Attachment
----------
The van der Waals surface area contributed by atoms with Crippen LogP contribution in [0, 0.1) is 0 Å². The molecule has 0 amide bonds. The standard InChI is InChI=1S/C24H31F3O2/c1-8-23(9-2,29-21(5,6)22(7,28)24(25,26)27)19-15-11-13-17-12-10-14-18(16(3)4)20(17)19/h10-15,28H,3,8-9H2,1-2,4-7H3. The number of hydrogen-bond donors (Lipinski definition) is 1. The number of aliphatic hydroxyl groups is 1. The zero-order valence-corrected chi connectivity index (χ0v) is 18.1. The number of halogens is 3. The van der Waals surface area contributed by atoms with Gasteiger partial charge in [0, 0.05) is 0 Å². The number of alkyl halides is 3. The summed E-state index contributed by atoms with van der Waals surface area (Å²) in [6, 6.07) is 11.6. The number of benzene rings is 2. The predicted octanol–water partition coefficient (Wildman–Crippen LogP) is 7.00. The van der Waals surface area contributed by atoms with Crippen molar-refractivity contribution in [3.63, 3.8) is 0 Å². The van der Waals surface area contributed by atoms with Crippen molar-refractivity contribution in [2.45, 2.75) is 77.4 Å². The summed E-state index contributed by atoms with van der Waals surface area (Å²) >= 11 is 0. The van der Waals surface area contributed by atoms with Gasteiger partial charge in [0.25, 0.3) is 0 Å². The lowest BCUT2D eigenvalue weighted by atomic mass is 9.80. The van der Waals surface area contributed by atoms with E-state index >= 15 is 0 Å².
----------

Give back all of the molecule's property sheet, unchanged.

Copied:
The van der Waals surface area contributed by atoms with Crippen LogP contribution in [0, 0.1) is 0 Å². The molecule has 0 amide bonds. The standard InChI is InChI=1S/C24H31F3O2/c1-8-23(9-2,29-21(5,6)22(7,28)24(25,26)27)19-15-11-13-17-12-10-14-18(16(3)4)20(17)19/h10-15,28H,3,8-9H2,1-2,4-7H3. The number of hydrogen-bond donors (Lipinski definition) is 1. The number of aliphatic hydroxyl groups is 1. The zero-order valence-corrected chi connectivity index (χ0v) is 18.1. The number of halogens is 3. The van der Waals surface area contributed by atoms with Gasteiger partial charge in [0, 0.05) is 0 Å². The number of alkyl halides is 3. The summed E-state index contributed by atoms with van der Waals surface area (Å²) in [6, 6.07) is 11.6. The number of benzene rings is 2. The predicted octanol–water partition coefficient (Wildman–Crippen LogP) is 7.00. The van der Waals surface area contributed by atoms with Crippen molar-refractivity contribution in [3.63, 3.8) is 0 Å². The van der Waals surface area contributed by atoms with Crippen molar-refractivity contribution in [2.45, 2.75) is 77.4 Å². The summed E-state index contributed by atoms with van der Waals surface area (Å²) >= 11 is 0. The van der Waals surface area contributed by atoms with Gasteiger partial charge in [0.25, 0.3) is 0 Å². The lowest BCUT2D eigenvalue weighted by atomic mass is 9.80. The van der Waals surface area contributed by atoms with E-state index >= 15 is 0 Å².